In this podcast, Tyler Jones talks about Criterium, Burn The Plans, portraying addiction, and much more.
About Tyler Jones
Tyler Jones is the author of Criterium, The Dark Side of the Room, Almost Ruth, and Burn the Plans.
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Michael David Wilson 0:07
Welcome to This Is Horror, a podcast for readers, writers and creators. I'm Michael David Wilson, and every episode alongside my co host, Bob Pastorella. We chat we're masters of horror, about writing, life lessons, creativity, and much more. Today's guest is Tyler Jones, the author of criterium the dark side of the room, almost Ruth, and burn the plans. And this is the third and final part of our conversation. But as with all ladies, you can listen in any order. And in this episode, we talk a little bit about portraying addiction realistically, some of the life lessons that Tyler learned working in health care. We get into burn the plans a little bit, but I certainly want to get Tyler back on the show to talk about it in more depth. And we talk about that dichotomy as to whether to plot or two pans. But before any of that, a little bit of an advert break.
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Michael David Wilson 3:00
i Okay Well with that said here it is it is Tyler Jones on dare says hora. And when you made that decision to put criterium out, I wonder what commercial ascetic and artistic concerns did you have?
Tyler Jones 3:22
Then you're asking good questions. Okay.
Michael David Wilson 3:26
Tyler Jones 3:29
It's almost like you do this a lot.
Bob Pastorella 3:30
I know. So naturally, yeah.
Tyler Jones 3:35
It is. It truly is a great question. Okay, it was with criterium first book that I'm putting out. So yeah, there was a certain certain way that I wanted it to be to read to be seen all of it, including debt right down to the art, which was done by the wizard David Mack. It sounds good, well known. Yeah, he's phenomenal. And I'm so so eternally grateful that he would agreed to do that because it just captured that book perfectly like that artwork in that story to me just go hand in hand. But I wanted it to have some depth of some substance but I wanted it to be fun and one of my all time favorite writers is Joe Hill. And I think that that's something he does really well he he puts the pedal to the metal and tells a really good story. And so I wanted it to have that sort of feel like and I wanted it to feel like it from from page one that I don't know how to say this like you're in good hands, especially when you're it's the first publication you're putting out like you're hoping that people when they open the book that it doesn't feel like like something half assed I want to I wanted it to feel like some some love and some care went into this package into this book into this Story, the whole thing. I hope it looks nice on your shelf. And I hope that you enjoy what's on the inside. I really did. Think about that. And then at the end of the day, I just thought, you know what I told the best story that I could in the best way that way that I could. And now it's time to just put it out in hope that it finds the right readers. Yeah. But I wanted to have some energy. You know, like, here's, here's me, here's what I do. If you liked this book, maybe you'll like the next one, too.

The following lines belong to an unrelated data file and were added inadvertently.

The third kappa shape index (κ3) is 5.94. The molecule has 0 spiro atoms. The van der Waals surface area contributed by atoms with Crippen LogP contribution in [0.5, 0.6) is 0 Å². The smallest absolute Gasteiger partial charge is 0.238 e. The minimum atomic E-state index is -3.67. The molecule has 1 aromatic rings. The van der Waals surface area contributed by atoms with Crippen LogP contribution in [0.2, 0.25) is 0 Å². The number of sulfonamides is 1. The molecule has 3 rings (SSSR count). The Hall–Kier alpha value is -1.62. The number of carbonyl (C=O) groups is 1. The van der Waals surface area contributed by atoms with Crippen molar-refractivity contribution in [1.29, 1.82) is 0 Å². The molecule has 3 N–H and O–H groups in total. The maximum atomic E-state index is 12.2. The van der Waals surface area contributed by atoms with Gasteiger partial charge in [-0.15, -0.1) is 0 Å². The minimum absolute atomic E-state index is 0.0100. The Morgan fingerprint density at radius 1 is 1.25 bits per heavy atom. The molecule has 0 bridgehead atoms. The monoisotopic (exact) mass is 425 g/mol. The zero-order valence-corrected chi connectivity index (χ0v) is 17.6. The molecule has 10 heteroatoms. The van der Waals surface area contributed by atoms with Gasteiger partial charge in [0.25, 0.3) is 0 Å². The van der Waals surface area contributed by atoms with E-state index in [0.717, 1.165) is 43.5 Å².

Michael David Wilson 5:31
Yeah. Yeah. And was this one of the stories that you weren't shocked in your group with CAC?
Tyler Jones 5:41
Yeah, it was actually it was. It was originally a short story. And it felt like too long of a short story. And also not long enough. So in workshop, I would only ever bring in short stories just because it gets a little too the the feedback you get from your fellow writers becomes a little less useful when you're bringing in chapters of something, you know, like you bring in a chapter. And a couple of weeks go by, and they're trying to remember what happened in the last chapter and scenes and objects and characters and all that stuff and tension that you're trying to build. It just it kind of all falls apart, at least for me if you're bringing in the novel. So I only brought in short stories. And it was originally a short story, but it was kind of long, like I think it was approaching like 10,000 words, which is a bit long for a short story, you know, but it also didn't have enough room to breathe. And that one? Yeah, I just felt like it needed, it needed to be told in a larger space. So I took some of the feedback that I received and incorporated that and then expanded the story into three times three or four times its length.
Michael David Wilson 7:07